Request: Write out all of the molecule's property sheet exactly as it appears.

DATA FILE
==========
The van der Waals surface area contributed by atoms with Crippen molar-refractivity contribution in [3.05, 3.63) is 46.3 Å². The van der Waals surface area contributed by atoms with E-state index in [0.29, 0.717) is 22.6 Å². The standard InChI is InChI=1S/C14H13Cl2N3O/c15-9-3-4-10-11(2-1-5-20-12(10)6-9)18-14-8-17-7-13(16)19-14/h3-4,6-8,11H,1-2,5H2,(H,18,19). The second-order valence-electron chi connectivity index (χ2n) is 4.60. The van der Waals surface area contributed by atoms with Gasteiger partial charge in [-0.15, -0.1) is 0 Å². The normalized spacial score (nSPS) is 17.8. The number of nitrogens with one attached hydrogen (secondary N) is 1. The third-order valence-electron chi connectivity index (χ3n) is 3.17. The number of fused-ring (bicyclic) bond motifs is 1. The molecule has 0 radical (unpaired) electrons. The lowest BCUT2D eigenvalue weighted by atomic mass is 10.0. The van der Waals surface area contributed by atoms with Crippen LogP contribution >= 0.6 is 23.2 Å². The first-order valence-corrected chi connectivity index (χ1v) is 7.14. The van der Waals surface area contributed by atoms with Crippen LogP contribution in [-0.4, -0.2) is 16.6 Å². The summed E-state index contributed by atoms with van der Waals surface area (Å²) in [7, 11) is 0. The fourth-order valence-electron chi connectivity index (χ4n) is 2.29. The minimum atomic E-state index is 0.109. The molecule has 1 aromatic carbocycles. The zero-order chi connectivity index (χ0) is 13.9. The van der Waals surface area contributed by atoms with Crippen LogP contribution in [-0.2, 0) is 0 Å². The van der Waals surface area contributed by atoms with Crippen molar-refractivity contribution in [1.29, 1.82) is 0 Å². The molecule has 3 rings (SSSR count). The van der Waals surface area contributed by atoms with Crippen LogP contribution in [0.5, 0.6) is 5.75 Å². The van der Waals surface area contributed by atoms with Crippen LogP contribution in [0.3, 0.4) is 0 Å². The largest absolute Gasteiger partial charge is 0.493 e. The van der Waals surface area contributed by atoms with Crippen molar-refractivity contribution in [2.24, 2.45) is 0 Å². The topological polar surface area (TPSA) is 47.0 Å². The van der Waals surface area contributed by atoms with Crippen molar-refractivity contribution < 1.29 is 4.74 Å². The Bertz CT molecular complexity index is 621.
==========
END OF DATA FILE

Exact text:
The van der Waals surface area contributed by atoms with Crippen molar-refractivity contribution in [3.05, 3.63) is 46.3 Å². The van der Waals surface area contributed by atoms with E-state index in [0.29, 0.717) is 22.6 Å². The standard InChI is InChI=1S/C14H13Cl2N3O/c15-9-3-4-10-11(2-1-5-20-12(10)6-9)18-14-8-17-7-13(16)19-14/h3-4,6-8,11H,1-2,5H2,(H,18,19). The second-order valence-electron chi connectivity index (χ2n) is 4.60. The van der Waals surface area contributed by atoms with Gasteiger partial charge in [-0.15, -0.1) is 0 Å². The normalized spacial score (nSPS) is 17.8. The number of nitrogens with one attached hydrogen (secondary N) is 1. The third-order valence-electron chi connectivity index (χ3n) is 3.17. The number of fused-ring (bicyclic) bond motifs is 1. The molecule has 0 radical (unpaired) electrons. The lowest BCUT2D eigenvalue weighted by atomic mass is 10.0. The van der Waals surface area contributed by atoms with Crippen LogP contribution >= 0.6 is 23.2 Å². The first-order valence-corrected chi connectivity index (χ1v) is 7.14. The van der Waals surface area contributed by atoms with Crippen LogP contribution in [-0.4, -0.2) is 16.6 Å². The summed E-state index contributed by atoms with van der Waals surface area (Å²) in [7, 11) is 0. The fourth-order valence-electron chi connectivity index (χ4n) is 2.29. The minimum atomic E-state index is 0.109. The molecule has 1 aromatic carbocycles. The zero-order chi connectivity index (χ0) is 13.9. The van der Waals surface area contributed by atoms with Crippen LogP contribution in [-0.2, 0) is 0 Å². The van der Waals surface area contributed by atoms with Crippen molar-refractivity contribution in [1.29, 1.82) is 0 Å². The molecule has 3 rings (SSSR count). The van der Waals surface area contributed by atoms with Crippen LogP contribution in [0.5, 0.6) is 5.75 Å². The van der Waals surface area contributed by atoms with Crippen LogP contribution in [0.3, 0.4) is 0 Å². The largest absolute Gasteiger partial charge is 0.493 e. The van der Waals surface area contributed by atoms with Crippen molar-refractivity contribution in [2.24, 2.45) is 0 Å². The topological polar surface area (TPSA) is 47.0 Å². The van der Waals surface area contributed by atoms with Crippen molar-refractivity contribution < 1.29 is 4.74 Å². The Bertz CT molecular complexity index is 621.